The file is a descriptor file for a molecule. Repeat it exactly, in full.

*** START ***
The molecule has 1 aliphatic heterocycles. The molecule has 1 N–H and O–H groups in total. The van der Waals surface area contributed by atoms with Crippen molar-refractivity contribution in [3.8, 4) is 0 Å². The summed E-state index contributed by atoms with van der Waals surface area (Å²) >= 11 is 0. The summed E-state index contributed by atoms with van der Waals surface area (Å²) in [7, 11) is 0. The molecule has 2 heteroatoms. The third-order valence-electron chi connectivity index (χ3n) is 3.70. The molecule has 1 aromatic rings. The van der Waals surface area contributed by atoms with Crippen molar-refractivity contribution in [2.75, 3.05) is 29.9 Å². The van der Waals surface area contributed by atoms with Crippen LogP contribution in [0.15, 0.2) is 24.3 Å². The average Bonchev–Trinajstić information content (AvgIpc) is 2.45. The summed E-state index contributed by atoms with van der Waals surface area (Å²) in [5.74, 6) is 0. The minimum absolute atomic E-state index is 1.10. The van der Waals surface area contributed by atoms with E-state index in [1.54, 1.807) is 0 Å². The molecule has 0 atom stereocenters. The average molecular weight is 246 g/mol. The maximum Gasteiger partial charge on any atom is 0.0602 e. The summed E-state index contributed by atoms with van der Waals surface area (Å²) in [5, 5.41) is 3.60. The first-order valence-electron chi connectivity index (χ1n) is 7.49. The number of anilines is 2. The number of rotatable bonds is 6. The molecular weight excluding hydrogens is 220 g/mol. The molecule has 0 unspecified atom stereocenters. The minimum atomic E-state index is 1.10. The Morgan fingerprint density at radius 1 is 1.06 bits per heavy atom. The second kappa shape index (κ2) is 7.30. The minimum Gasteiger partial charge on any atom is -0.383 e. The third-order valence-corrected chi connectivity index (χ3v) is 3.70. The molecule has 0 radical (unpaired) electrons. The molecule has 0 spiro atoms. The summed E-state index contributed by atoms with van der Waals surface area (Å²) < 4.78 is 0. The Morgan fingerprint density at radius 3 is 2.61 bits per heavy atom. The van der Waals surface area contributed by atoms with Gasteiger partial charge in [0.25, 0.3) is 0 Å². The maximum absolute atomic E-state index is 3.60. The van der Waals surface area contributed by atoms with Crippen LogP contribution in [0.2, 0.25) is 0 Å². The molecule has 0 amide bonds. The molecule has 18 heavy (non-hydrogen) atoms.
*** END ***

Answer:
The molecule has 1 aliphatic heterocycles. The molecule has 1 N–H and O–H groups in total. The van der Waals surface area contributed by atoms with Crippen molar-refractivity contribution in [3.8, 4) is 0 Å². The summed E-state index contributed by atoms with van der Waals surface area (Å²) >= 11 is 0. The summed E-state index contributed by atoms with van der Waals surface area (Å²) in [7, 11) is 0. The molecule has 2 heteroatoms. The third-order valence-electron chi connectivity index (χ3n) is 3.70. The molecule has 1 aromatic rings. The van der Waals surface area contributed by atoms with Crippen molar-refractivity contribution in [2.75, 3.05) is 29.9 Å². The van der Waals surface area contributed by atoms with Crippen LogP contribution in [0.15, 0.2) is 24.3 Å². The average Bonchev–Trinajstić information content (AvgIpc) is 2.45. The summed E-state index contributed by atoms with van der Waals surface area (Å²) in [5.74, 6) is 0. The minimum absolute atomic E-state index is 1.10. The van der Waals surface area contributed by atoms with E-state index in [1.54, 1.807) is 0 Å². The molecule has 0 atom stereocenters. The average molecular weight is 246 g/mol. The maximum Gasteiger partial charge on any atom is 0.0602 e. The summed E-state index contributed by atoms with van der Waals surface area (Å²) in [5, 5.41) is 3.60. The first-order valence-electron chi connectivity index (χ1n) is 7.49. The number of anilines is 2. The number of rotatable bonds is 6. The molecular weight excluding hydrogens is 220 g/mol. The molecule has 0 unspecified atom stereocenters. The minimum atomic E-state index is 1.10. The Morgan fingerprint density at radius 1 is 1.06 bits per heavy atom. The second kappa shape index (κ2) is 7.30. The minimum Gasteiger partial charge on any atom is -0.383 e. The third-order valence-corrected chi connectivity index (χ3v) is 3.70. The molecule has 0 radical (unpaired) electrons. The molecule has 0 spiro atoms. The summed E-state index contributed by atoms with van der Waals surface area (Å²) < 4.78 is 0. The Morgan fingerprint density at radius 3 is 2.61 bits per heavy atom. The van der Waals surface area contributed by atoms with Gasteiger partial charge in [0.25, 0.3) is 0 Å². The maximum absolute atomic E-state index is 3.60. The van der Waals surface area contributed by atoms with Crippen LogP contribution in [0.2, 0.25) is 0 Å². The molecule has 0 amide bonds. The molecule has 18 heavy (non-hydrogen) atoms.